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Spitting Image satirist Alistair Beaton puts Jeremy Corbyn on a West End stage

PUBLISHED: 08:00 25 May 2016

The cast of A View From Islington North outside Parliament

The cast of A View From Islington North outside Parliament

Archant

Ever since Islington North MP Jeremy Corbyn was elected Labour leader last year on a bigger mandate than even Tony Blair, there has been talk of a coup to oust him.

Playwright and political satirist Alistair BeatonPlaywright and political satirist Alistair Beaton

For political satirist Alistair Beaton, it was the perfect inspiration for a biting 20-minute play about an “imaginary” internal plot against a party leader – one of five pieces penned by different writers that together make up the show, A View from Islington North, at the Arts Theatre.

Corbyn and the Labour Party won’t be mentioned by name in An Accidental Leader – but, as Beaton says, “if you don’t spot references to Corbyn then you’ve probably not left the house for a couple of years”.

But you can be sure that the piece is directly inspired by the Corbyn phenomenon.

“It couldn’t be more topical. Every time I open a newspaper or read something online, I discover another rumour or a plot,” adds Beaton, who lives in Corbyn’s constituency in Tufnell Park.

“When the whole leadership of a party is at stake, there’s a lot to play for – and when there’s a lot to play for, you’ve got drama.”

Scottish-born Beaton is unashamedly left wing, but Labour has by no means escaped his ruthless gaze in the last three decades.

In fact, it’s quite the contrary. A founding member of Not the Nine O’Clock News and a lyricist for Spitting Image, Beaton was behind 2005’s award-winning TV film A Social Secretary about the David Blunkett affair, and was nominated for a Bafta for the scathing TV drama, The Trial of Tony Blair.

In theatre, he has worked with A View director and Holloway resident Max Stafford-Clark several times, including on Feelgood, a 2001 Hampstead Theatre production about New Labour spin doctors.

Corbyn may be the subject of his newest satire, but Beaton was initially very supportive of the 66-year-old veteran politician.

“When Corbyn came out of the left field, as it were, I found it quite cheering. I looked at the other candidates for the Labour leadership and I thought, how dreary, how depressing, this is the same old stuff.”

But, eight months in, he now says that “the clock is ticking on Mr Corbyn”.

“The real question in my head is: is he any good as a leader?

“I’m very sympathetic to his policies but you’ve got to be able to sell policies to the electorate and you’ve got to make a few compromises,” he says.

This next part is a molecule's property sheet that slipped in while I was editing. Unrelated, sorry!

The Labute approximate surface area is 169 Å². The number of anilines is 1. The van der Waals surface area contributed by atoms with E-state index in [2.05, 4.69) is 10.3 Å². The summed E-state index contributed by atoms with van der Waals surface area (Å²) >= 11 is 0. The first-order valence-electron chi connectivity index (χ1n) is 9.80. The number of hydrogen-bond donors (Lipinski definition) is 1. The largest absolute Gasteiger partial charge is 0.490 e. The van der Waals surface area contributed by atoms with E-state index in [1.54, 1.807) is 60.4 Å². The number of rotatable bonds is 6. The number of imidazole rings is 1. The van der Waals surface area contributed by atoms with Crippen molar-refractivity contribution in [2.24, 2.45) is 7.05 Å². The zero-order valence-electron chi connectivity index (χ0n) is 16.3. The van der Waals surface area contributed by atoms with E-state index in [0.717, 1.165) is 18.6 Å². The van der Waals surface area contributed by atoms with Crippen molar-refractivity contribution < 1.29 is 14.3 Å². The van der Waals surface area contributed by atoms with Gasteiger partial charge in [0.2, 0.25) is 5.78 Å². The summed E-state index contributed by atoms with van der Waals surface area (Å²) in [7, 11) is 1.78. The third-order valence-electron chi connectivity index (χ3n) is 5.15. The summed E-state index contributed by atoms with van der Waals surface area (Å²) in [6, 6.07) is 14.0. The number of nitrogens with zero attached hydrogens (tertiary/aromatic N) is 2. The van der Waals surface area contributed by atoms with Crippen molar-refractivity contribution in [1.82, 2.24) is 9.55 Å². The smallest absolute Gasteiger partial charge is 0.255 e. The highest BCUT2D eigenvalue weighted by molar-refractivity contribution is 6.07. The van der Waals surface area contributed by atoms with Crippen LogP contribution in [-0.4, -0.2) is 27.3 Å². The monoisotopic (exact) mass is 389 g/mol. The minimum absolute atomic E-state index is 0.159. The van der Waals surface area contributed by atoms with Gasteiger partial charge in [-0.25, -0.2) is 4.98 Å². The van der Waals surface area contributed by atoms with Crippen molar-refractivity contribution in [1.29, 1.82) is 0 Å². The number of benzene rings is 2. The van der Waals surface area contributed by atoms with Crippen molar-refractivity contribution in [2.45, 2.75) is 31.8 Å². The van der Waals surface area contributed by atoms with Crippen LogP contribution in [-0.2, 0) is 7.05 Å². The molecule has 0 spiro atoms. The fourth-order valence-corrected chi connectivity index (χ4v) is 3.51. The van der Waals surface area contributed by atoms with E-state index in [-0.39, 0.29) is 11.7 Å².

“At the same time I haven’t lost my sense of hope that a really radical Labour party might emerge from this.”

Corbyn is not the only politician targeted in A View from Islington North. Hampstead playwright David Hare’s play focuses on chancellor George Osborne in the middle of a free market crisis, while Caryl Churchill draws attention to a widespread lack of arts funding.

Mark Ravenhill then explores the true price of Britain’s military endeavours, with Stella Feehily analysing the political machinations that occur behind closed doors.

“None of the plays in this collection preach at you,” Beaton assures. “This is not some grim band of lefties out to harangue the audience.

“All the pieces are entertaining and witty and take a sideways look at contemporary politics.”

It’s a busy time for Beaton. As well as A View, he has penned a satirical comedy about villagers protesting fracking called Fracked! Or: Please Don’t Use The F-Word! that will open in Chichester in July.

More surprisingly, multi-linguist Beaton is also preparing for the opening of the German opera Die Fledermaus, for which he has translated the lyrics, at Opera Holland Park in July. “It gives me a break from being angry,” he explains.

But satire will always be at the heart of Beaton’s body of work.

Over the course of his career, he’s seen the rise and fall of more than a few prime ministers, but can he pick a golden era for satire?

He can’t say for sure. “I find that there’s always someone declaring that satire is dead – then a couple of years later it rises from the grave,” he adds.

“But there are so many big social and political problems now, not least climate change, which are not being addressed by political leaders. I think satire is needed now more than ever.”

A View from Islington North, from Karl Sydow and Out of Joint, runs at the Arts Theatre in the West End until July 2.

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